The Portal of Geriatrics Online Education

University of Washington School of Medicine

Clinical Evaluation Exercise (Mini-CEX) Advance Directives: Determining Code Status

:  
Date Posted: 
12/31/1969
Date Reviewed/Updated for Clinical Accuracy: 
12/31/1969
Product Information
Estimated time to complete: 
1
Abstract: 

This product is a mini-CEX form and faculty guide designed to use with a learner during an actual patient encounter. Code status discussions are often difficult and performed in non-ideal settings. For example, many residents must discuss code status with a patient he or she has just met in the inpatient setting when the patient is acutely ill. These conversations often don’t go well and therefore faculty support of the learner is paramount. The mini-CEX provides a concrete form on which to document resident competency in discussing code status.
 

Educational objectives: 

Learners using this mini-CEX will:

  1. Demonstrate competence in introducing and gaining permission to discuss code status.
  2. Demonstrate competence in assessment of a patient’s understanding of his or her illness.
  3. Demonstrate competence in recommending code or no code status to a patient based on his or her goals, values, and the medical context.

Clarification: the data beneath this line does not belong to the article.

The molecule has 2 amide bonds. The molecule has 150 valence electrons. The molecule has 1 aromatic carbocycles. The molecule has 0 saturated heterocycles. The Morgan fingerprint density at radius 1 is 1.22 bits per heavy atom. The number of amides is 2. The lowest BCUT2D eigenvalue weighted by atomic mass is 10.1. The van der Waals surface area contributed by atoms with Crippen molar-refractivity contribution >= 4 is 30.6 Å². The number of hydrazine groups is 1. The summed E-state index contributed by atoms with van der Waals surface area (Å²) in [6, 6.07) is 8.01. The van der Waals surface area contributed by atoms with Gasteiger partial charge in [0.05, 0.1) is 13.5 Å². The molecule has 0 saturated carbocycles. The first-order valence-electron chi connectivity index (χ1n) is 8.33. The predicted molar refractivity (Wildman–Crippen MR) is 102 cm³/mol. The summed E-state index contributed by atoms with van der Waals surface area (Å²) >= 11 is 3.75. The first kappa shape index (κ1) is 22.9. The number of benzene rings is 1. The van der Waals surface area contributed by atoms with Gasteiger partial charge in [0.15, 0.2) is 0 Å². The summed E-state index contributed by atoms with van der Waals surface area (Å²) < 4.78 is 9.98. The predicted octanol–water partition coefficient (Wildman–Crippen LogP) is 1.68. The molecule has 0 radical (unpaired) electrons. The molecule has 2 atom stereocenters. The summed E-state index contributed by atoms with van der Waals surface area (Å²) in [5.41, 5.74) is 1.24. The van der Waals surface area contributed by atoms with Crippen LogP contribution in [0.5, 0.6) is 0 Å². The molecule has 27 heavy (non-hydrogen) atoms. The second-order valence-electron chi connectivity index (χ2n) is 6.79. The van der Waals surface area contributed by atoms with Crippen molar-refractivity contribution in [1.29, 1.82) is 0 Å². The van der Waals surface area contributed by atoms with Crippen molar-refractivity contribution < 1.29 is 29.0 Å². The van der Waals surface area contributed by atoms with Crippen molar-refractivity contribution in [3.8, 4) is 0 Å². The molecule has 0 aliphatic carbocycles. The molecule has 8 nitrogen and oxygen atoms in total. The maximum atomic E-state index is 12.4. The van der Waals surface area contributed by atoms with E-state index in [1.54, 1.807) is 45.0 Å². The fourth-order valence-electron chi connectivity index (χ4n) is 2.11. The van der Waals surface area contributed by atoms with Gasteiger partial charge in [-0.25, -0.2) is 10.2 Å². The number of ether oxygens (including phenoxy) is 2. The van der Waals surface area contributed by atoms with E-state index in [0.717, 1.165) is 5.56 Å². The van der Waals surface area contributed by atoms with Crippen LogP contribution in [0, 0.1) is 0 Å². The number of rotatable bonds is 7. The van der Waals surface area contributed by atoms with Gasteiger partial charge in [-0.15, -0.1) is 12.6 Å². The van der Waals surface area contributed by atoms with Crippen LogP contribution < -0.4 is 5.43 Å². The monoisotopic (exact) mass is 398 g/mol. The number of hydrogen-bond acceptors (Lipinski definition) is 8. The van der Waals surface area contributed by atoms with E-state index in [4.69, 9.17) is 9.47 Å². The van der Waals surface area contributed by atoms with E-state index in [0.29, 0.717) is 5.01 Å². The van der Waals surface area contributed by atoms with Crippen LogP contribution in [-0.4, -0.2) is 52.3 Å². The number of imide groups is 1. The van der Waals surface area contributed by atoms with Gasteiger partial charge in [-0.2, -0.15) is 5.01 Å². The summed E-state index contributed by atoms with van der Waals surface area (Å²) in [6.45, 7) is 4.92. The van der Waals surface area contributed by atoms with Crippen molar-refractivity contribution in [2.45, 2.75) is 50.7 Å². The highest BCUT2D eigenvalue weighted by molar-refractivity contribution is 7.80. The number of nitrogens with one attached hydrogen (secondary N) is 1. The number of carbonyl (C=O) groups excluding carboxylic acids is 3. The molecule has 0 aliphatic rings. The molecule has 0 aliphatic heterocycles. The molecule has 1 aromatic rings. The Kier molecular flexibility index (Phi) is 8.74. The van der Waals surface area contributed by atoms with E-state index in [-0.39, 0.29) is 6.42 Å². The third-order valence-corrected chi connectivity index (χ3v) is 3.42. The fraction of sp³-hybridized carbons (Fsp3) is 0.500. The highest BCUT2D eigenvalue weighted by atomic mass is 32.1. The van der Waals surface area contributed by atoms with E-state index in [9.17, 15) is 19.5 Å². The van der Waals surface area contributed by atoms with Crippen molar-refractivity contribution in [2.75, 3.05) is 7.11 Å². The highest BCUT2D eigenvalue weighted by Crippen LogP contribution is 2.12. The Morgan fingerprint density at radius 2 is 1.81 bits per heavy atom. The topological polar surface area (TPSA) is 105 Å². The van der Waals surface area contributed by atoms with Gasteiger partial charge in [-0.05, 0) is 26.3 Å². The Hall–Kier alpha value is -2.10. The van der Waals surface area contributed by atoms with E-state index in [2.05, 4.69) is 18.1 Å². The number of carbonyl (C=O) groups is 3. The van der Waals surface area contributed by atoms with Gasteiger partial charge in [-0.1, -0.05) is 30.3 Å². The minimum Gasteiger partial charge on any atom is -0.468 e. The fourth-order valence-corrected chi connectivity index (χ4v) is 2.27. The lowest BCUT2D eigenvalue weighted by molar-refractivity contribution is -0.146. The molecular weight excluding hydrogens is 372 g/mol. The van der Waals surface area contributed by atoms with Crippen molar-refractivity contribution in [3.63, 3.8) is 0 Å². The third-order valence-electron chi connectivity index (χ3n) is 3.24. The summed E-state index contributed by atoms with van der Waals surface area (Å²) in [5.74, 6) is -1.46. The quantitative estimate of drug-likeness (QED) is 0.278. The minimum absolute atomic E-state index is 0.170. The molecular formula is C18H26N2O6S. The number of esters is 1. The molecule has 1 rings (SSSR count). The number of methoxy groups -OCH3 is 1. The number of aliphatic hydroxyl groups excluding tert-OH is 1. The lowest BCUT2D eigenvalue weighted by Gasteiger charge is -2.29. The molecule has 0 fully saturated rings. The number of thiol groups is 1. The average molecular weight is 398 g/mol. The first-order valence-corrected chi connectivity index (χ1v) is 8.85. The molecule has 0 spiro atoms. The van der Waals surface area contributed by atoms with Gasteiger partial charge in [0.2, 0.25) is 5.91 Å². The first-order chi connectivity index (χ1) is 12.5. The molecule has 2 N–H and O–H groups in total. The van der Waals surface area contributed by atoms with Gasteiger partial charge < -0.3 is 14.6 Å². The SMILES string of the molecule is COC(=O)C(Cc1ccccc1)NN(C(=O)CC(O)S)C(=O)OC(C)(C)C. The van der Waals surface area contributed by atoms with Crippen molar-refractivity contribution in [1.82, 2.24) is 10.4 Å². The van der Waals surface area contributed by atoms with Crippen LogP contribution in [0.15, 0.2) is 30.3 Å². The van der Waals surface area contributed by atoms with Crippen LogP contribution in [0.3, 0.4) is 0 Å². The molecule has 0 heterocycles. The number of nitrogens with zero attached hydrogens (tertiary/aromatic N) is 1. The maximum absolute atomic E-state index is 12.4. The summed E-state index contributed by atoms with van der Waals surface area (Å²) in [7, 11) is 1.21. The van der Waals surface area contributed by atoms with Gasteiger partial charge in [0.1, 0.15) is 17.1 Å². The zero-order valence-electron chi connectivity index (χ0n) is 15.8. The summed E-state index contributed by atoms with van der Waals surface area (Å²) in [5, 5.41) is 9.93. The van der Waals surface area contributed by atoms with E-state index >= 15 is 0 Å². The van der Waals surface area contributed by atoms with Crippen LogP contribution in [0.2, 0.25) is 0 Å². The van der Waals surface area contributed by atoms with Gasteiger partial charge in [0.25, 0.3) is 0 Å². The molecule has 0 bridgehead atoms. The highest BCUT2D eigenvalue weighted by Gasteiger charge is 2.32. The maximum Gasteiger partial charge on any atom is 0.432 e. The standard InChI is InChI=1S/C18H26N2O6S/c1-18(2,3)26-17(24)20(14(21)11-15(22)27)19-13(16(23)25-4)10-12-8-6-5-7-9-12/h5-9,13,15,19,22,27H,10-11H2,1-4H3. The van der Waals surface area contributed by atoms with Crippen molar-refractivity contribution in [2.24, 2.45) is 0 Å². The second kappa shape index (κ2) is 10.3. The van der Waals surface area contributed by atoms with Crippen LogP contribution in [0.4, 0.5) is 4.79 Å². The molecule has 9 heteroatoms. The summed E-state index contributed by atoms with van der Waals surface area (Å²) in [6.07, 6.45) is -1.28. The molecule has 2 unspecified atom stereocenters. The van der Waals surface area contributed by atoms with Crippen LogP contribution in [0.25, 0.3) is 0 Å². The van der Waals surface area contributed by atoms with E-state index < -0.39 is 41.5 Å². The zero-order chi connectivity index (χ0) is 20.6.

4. Demonstrate appropriate documentation of code status and the conversation surrounding the decision.
     
Date posted: 
Mon, 08/27/2012
Date Submitted or Reviewed/Updated for Clinical Accuracy: 
Mon, 08/27/2012
Contact Person/Corresponding Author:



Suggested Citation:
and . Clinical Evaluation Exercise (Mini-CEX) Advance Directives: Determining Code Status. POGOe - Portal of Geriatrics Online Education; 2012 Available from: https://pogoe.org/taxonomy/term/1241

Restraint Use in the Elderly

:  
Date Posted: 
12/31/1969
Date Reviewed/Updated for Clinical Accuracy: 
12/31/1969
Other Learning Resource Type: 
Product Information
Abstract: 

Management of the agitated elderly patient represents one of the greatest challenges in geriatric medicine. Historically, the use of both physical and chemical restraints was widespread. In more recent years, legislation has been passed to encourage alternative means of management as restraint use may lead to increase morbidity and mortality. The following three cases are common scenarios where restraints may be considered. The cases and accompanying questions are intended to be used by faculty to lead a discussion on this topic.

Educational objectives: 

After using this educational tool learners should be able to:

1. Describe what constitutes a physical or chemical restraint.

2. Differentiate when it is and is not appropriate to use a physical or chemical restraint in an elderly patient.

3. List alternatives to physical and chemical restraints.

4. Explain the dangers of physical and chemical restraints.

Date posted: 
Mon, 12/12/2011
Date Submitted or Reviewed/Updated for Clinical Accuracy: 
Mon, 12/12/2011
Contact Person/Corresponding Author:



Suggested Citation:
Restraint Use in the Elderly. POGOe - Portal of Geriatrics Online Education; 2011 Available from: https://pogoe.org/taxonomy/term/1241
Subscribe to RSS - University of Washington School of Medicine
Error | POGOe - Portal of Geriatrics Online Education

Error

The website encountered an unexpected error. Please try again later.